Hangout Festival Manages to be Everything to Everyone
As a five-year veteran of Hangout Fest, I’ve seen almost all of what it has had on offer over the years. This weekend everything was aligned for a banner year—in October the Gulf Shores city council unanimously voted to extend the festival’s permit through 2020, last year the festival attendance was raised to 40,000 people, and the festival grounds have expanded ever outward from the beach. As the profile of the festival has risen, the lineups have become more refined. This is not to say that the selected bands have tended toward a certain sound but rather that the festival organizers have done an outstanding job of building tracks of affinity throughout the weekend. If I wanted to only hear EDM, I could mostly bounce strictly from one EDM act to another and avoid the rock or pop scenes completely. The same was true of the pop and indie scenes at the festival as well. You have already heard about a few of my favorite acts of the weekend. There were several people who when I asked about their favorite performances had a list that did not overlap with mine at all yet who were equally passionate about the excellence of the music they saw. This is the hallmark of a great festival lineup and this year Hangout had an excellent festival lineup.
Of the nine sets I saw from start to finish I would classify four of them as Amazing, two as Great and three as simply Good. This is a remarkable ratio. Most of the performances were so engaging that it was hard to tear oneself away in order to catch multiple acts in the same time slot. All of our careful scheduling was quickly trashed. Let’s start with the Amazing.
Most of the bands that blew me away at Hangout were definitely of the emerging artist variety. I have written about Young Fathers and Sylvan Esso and Phantogram and Rubblebucket here. Of these four bands Phantogram had the largest crowd (which was still small by Tove Lo standards), but each group did have a collection of true fans. These are the folks who have staked out a spot on the barricade and sing along word for word. By attracting these groups and the dedicated fans that come with them, Hangout has cultivated an excellent sense of community and discovery into their festival vibe.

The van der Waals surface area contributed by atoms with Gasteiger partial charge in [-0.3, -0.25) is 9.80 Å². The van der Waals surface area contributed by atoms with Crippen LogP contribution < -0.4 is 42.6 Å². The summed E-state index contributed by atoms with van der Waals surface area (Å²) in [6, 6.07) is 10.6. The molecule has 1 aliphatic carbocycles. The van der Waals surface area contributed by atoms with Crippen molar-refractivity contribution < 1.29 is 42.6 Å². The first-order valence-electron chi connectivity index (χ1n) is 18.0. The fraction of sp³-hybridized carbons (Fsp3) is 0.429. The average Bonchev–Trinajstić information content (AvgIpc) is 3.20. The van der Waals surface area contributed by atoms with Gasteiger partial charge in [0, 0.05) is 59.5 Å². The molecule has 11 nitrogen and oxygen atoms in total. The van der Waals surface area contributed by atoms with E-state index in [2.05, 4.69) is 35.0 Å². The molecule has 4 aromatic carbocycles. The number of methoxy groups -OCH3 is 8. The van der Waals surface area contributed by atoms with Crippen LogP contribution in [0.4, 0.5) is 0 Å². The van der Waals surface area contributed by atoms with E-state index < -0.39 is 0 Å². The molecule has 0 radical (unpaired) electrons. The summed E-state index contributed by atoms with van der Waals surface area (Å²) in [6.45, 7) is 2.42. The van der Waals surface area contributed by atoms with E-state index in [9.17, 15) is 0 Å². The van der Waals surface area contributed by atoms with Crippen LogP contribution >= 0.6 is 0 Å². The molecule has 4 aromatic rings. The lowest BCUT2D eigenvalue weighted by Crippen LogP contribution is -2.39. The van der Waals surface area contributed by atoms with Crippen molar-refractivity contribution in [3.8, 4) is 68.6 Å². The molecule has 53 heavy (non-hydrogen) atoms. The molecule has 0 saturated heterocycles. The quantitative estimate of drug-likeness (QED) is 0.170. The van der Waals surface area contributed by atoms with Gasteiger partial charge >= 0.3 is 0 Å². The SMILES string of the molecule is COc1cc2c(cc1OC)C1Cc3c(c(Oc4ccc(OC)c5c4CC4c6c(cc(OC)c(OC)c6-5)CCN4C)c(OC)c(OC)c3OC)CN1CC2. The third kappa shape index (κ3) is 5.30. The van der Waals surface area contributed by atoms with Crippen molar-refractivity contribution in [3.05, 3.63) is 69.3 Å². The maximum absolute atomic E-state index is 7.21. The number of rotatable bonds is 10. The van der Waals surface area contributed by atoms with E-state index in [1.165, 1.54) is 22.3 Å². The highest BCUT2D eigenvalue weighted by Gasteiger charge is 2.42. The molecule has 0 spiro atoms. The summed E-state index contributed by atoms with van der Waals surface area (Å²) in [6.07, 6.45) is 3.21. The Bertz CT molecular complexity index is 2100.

I have already written a bit about Toro y Moi’s set on Saturday here. This outstanding chillwave performance set the tone for the day and carried us through the heat. I am looking forward to see what is next for Chaz Bundick.
On Sunday as the heat was getting ready to break, TV on the Radio took the stage. As I said earlier, this was the hardest set of the weekend. Adebimpe and company took the audience on a trip through their catalogue that alternated between the accessible for the first timer listener and complexly rewarding for the long time fan.
On Friday, Spoon brought Hangout a festival set of that was a solid mix of their classic songs and the excellent tracks from their new record. My love of this band goes way back, but they were relatively new to some of my friends who wanted them to do more on stage. Their large sound didn’t seem to match with their rather staid performance style. Now in fairness to the band, it did seem to be about 200 degrees next to the stage so that may have had something to do with it. This was my first chance to see the tracks from They Want My Soul live and they were as fantastic as I expected them to be. They opened with “Rent I Pay” and never looked back.
On Sunday afternoon, Swedish pop star Tove Lo and her legion of fans took over the Surf stage for an hour right at the height of the day’s heat. This was by far the most densely packed crowd that I saw all weekend. The close quarters and heat combined with the sexual tension that Tove Lo was throwing from the stage to create a crescendo at the moment she began “Habits (Stay High)”. This was further heightened by the release of dozens of inflatable water toys into the crowd (a Hangout tradition).
Beck closed out the festival Sunday night with a set that we took to calling “Preacher Beck”. There was a lot of talking intermixed with the hits—including what seemed to be a twenty minute version of “Where It’s At”. As a longtime fan, I was disappointed that his excellent new record Morning Phase did not play a larger part in the proceedings. I appreciate that it is difficult to mix slower singer/songwriter material into a headlining festival set; however with the calm clear night we had on the beach it would have worked perfectly.
As a whole experience, this weekend was about as good as a music festival gets. The weather was perfect, the bands were on point and the entire experience had been carefully choreographed to create the best possible experience. If Hangout continues this trend, we will start talking about this festival in the same breath with Bonnaroo and Coachella.
To Do This Week
Rush is at the Smoothie King Center on Friday night. On Tuesday BRAIDS open for Purity Ring at Republic. This will definitely be the show of the month. Purity Ring are touring on their excellent second record. They also have one of the best stage shows around. BRAIDS are an excitingly experimental pop band. This is a perfect double bill, but sure to get there on time to see both. Wednesday Irma Thomas will play Wednesday at the Square.
To Listen This Week
The new Unknown Mortal Orchestra record Multilove is on NPR’s First Listen.
Bob Dylan plays on one of Letterman’s last shows.